Health care and NHS funding
When it comes to health care for vulnerable loved ones, it’s essential to make sure that the proper procedures are followed.
We see it in the news almost daily – the NHS is in crisis. It has too few beds to cope with demand, many of those ready to leave hospital have nowhere to go and there is not enough money to carry on caring for those in need. What can solicitors do to assist families who are caught up in these problems which are not of their own making?
As a preventative measure, and before any crisis occurs, we can encourage people to make Health and Welfare LPAs. At least that way, it is possible for family members to speak up for a loved one with real authority in the event of a lack of mental capacity. But what about those who are vulnerable but retain their mental capacity, or those who lack it and have no LPA?
Families need to know their rights. First of all, before a person is discharged, a social needs assessment should be carried out, particularly if the person is elderly or vulnerable, in order to establish what needs there are and how they can best be met. At least one family member should be there to assist in the assessment and a copy should be supplied.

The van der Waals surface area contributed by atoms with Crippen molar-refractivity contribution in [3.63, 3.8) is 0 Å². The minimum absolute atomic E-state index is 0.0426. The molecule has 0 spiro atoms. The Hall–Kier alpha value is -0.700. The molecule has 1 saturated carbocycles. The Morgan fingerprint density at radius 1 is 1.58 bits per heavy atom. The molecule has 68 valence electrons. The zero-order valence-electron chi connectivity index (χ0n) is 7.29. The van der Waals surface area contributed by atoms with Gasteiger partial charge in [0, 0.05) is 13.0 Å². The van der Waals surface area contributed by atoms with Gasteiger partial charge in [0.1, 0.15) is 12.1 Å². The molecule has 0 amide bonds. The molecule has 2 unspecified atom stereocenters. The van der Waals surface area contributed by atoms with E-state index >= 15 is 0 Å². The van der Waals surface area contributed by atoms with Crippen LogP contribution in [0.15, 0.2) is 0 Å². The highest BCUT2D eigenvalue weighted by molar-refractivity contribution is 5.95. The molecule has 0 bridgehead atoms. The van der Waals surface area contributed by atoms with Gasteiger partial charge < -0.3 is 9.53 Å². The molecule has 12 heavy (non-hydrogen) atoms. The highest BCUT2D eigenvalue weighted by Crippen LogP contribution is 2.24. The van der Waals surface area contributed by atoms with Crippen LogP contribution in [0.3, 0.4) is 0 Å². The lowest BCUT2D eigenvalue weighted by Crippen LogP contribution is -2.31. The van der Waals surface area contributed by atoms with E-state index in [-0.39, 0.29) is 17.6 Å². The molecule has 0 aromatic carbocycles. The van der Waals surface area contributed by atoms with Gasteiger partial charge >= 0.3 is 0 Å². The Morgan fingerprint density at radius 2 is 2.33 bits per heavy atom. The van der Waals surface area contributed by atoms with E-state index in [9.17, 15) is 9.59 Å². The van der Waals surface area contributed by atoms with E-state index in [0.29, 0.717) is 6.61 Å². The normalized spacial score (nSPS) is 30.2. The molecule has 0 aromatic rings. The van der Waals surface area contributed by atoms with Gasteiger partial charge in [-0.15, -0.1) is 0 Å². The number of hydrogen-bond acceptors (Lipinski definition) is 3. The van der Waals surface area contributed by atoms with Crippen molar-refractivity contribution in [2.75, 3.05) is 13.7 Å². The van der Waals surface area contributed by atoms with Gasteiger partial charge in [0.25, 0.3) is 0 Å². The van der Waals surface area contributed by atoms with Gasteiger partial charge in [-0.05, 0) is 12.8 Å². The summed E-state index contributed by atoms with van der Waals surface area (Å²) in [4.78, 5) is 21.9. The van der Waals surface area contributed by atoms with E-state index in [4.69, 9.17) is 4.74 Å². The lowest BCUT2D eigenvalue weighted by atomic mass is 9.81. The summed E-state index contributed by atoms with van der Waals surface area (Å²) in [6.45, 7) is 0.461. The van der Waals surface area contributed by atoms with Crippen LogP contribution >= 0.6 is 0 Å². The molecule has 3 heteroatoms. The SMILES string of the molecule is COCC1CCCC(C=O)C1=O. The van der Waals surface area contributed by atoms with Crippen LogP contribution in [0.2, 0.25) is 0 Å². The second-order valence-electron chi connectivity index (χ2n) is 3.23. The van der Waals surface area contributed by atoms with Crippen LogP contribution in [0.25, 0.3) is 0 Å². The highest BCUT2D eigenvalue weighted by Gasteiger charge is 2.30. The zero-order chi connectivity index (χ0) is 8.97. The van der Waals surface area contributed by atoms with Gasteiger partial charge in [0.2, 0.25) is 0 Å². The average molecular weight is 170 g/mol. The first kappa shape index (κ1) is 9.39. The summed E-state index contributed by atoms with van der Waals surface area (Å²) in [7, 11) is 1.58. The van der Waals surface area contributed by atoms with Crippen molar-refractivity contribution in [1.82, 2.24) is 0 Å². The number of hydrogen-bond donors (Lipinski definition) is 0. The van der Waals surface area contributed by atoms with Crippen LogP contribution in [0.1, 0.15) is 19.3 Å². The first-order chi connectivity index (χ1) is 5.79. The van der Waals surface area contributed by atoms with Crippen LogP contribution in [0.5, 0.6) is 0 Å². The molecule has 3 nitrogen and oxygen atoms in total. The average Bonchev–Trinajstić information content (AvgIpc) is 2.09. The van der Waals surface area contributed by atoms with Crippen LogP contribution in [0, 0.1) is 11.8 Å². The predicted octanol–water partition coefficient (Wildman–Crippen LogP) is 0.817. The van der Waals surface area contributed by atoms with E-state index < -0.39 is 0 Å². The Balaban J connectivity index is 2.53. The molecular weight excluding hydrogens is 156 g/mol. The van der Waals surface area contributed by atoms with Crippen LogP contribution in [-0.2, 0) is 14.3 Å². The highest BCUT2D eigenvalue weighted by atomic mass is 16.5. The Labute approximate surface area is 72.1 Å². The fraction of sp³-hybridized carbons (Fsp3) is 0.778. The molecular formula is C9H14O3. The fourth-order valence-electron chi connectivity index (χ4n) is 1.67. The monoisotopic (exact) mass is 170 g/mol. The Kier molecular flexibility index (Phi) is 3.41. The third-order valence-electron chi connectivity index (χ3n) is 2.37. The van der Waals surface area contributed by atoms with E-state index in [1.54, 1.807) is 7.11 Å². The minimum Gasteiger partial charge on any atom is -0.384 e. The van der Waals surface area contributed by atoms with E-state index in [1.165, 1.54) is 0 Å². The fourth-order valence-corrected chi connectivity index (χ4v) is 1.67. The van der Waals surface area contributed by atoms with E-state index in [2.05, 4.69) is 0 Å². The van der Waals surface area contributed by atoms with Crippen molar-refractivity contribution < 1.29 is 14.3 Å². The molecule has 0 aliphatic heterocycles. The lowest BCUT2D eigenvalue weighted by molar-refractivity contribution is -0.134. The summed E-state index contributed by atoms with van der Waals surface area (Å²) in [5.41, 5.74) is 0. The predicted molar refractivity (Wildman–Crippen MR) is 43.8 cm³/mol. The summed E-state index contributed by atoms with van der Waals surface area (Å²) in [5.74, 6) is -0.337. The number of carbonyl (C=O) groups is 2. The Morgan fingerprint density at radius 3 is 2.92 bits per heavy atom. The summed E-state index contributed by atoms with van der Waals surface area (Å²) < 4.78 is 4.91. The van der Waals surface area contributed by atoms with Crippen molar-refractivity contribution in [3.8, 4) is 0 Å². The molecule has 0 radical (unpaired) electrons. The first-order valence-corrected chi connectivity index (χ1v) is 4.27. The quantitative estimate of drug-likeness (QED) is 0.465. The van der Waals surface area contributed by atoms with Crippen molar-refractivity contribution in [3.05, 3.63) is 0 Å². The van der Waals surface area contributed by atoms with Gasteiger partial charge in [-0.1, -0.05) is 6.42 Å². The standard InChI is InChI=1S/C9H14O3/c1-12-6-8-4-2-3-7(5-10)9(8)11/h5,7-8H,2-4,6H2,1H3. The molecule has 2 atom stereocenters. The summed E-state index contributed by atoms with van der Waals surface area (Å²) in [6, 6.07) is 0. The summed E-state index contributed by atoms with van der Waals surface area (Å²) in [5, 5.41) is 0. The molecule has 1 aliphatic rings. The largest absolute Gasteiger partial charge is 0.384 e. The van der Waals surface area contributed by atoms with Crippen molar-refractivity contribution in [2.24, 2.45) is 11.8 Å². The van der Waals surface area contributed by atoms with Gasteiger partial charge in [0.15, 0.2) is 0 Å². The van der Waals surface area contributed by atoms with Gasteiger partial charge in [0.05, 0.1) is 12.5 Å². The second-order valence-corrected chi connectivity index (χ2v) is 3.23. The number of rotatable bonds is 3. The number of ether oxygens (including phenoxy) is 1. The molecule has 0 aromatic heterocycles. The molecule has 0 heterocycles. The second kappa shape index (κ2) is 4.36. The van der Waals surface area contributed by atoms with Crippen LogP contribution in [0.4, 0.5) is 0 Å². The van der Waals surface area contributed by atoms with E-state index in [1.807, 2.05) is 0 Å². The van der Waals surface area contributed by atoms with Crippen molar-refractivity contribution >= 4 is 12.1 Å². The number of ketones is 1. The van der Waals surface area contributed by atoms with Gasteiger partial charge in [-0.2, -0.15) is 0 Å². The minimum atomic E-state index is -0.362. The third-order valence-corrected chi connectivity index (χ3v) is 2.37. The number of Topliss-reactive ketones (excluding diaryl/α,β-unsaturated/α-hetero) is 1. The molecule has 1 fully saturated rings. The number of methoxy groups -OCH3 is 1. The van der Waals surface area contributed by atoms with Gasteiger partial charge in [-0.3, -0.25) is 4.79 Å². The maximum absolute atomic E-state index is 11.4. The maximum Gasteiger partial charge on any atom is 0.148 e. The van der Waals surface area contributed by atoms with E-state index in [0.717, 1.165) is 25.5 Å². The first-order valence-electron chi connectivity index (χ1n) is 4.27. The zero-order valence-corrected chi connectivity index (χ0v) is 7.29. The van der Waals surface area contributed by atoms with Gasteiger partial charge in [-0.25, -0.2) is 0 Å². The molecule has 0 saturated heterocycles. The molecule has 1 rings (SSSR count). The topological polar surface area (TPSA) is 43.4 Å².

If a care home is recommended, what type of home? Residential? Nursing? Do there need to be any mental health specialists on hand in the home to give a therapeutic approach as opposed to one based on medication?
If a nursing home is the better option, a preliminary assessment for continuing health care funding (CHC) should be undertaken and again a family member included. If a full assessment is the outcome, again, the family should be invited and copies of the assessments provided. CHC is where a person’s main needs are for health care and the NHS pays for all the care and accommodation.
In no circumstances should discharge from the hospital take place without completing all appropriate assessments and adopting the correct procedures. It is worthwhile families having representation from a suitable experienced solicitor to enable the individual’s rights to be upheld.
If there is no CHC entitlement, what are the funding issues? If the patient has been sectioned, is there any entitlement to aftercare funding? Again, there is no substitute for taking expert advice to ensure that the correct legal principles are followed by the local and health authorities.
Other issues include disputes as to where a person should live upon discharge. This is not just relevant to those who lack capacity to make a decision, but also where a person has capacity but the local authority or health authority will not fund the preferred care home or a return to the person’s own home. So, for example, can a person with capacity insist upon a return home, even where this would cause additional expense to the local authority? Do funding issues trump the autonomy given to the individual under the Care Act?
Leaving hospital is not always easy, and care should be taken to ensure that people who are in a vulnerable position are properly looked after, both health-wise and legally.
Ann-Marie Matthews is a solicitor in the private client team at Barker Gotelee, Ipswich Solicitors.